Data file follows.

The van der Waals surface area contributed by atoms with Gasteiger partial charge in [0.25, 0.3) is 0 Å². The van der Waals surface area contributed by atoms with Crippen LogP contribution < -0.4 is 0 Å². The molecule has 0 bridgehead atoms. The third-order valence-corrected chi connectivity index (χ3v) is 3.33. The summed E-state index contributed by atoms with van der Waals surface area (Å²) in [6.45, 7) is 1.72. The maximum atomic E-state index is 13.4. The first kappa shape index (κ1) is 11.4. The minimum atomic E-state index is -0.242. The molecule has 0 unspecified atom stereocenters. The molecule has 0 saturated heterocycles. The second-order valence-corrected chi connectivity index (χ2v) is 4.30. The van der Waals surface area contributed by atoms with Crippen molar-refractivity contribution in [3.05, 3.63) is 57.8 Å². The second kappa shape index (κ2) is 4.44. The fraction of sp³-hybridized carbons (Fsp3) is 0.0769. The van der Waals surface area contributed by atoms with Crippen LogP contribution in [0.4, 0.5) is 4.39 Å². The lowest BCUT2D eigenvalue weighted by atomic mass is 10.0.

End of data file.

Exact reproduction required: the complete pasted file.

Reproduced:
The van der Waals surface area contributed by atoms with Gasteiger partial charge in [0.25, 0.3) is 0 Å². The van der Waals surface area contributed by atoms with Crippen LogP contribution < -0.4 is 0 Å². The molecule has 0 bridgehead atoms. The third-order valence-corrected chi connectivity index (χ3v) is 3.33. The summed E-state index contributed by atoms with van der Waals surface area (Å²) in [6.45, 7) is 1.72. The maximum atomic E-state index is 13.4. The first kappa shape index (κ1) is 11.4. The minimum atomic E-state index is -0.242. The molecule has 0 unspecified atom stereocenters. The molecule has 0 saturated heterocycles. The second-order valence-corrected chi connectivity index (χ2v) is 4.30. The van der Waals surface area contributed by atoms with Crippen molar-refractivity contribution in [3.05, 3.63) is 57.8 Å². The second kappa shape index (κ2) is 4.44. The fraction of sp³-hybridized carbons (Fsp3) is 0.0769. The van der Waals surface area contributed by atoms with Crippen LogP contribution in [0.4, 0.5) is 4.39 Å². The lowest BCUT2D eigenvalue weighted by atomic mass is 10.0.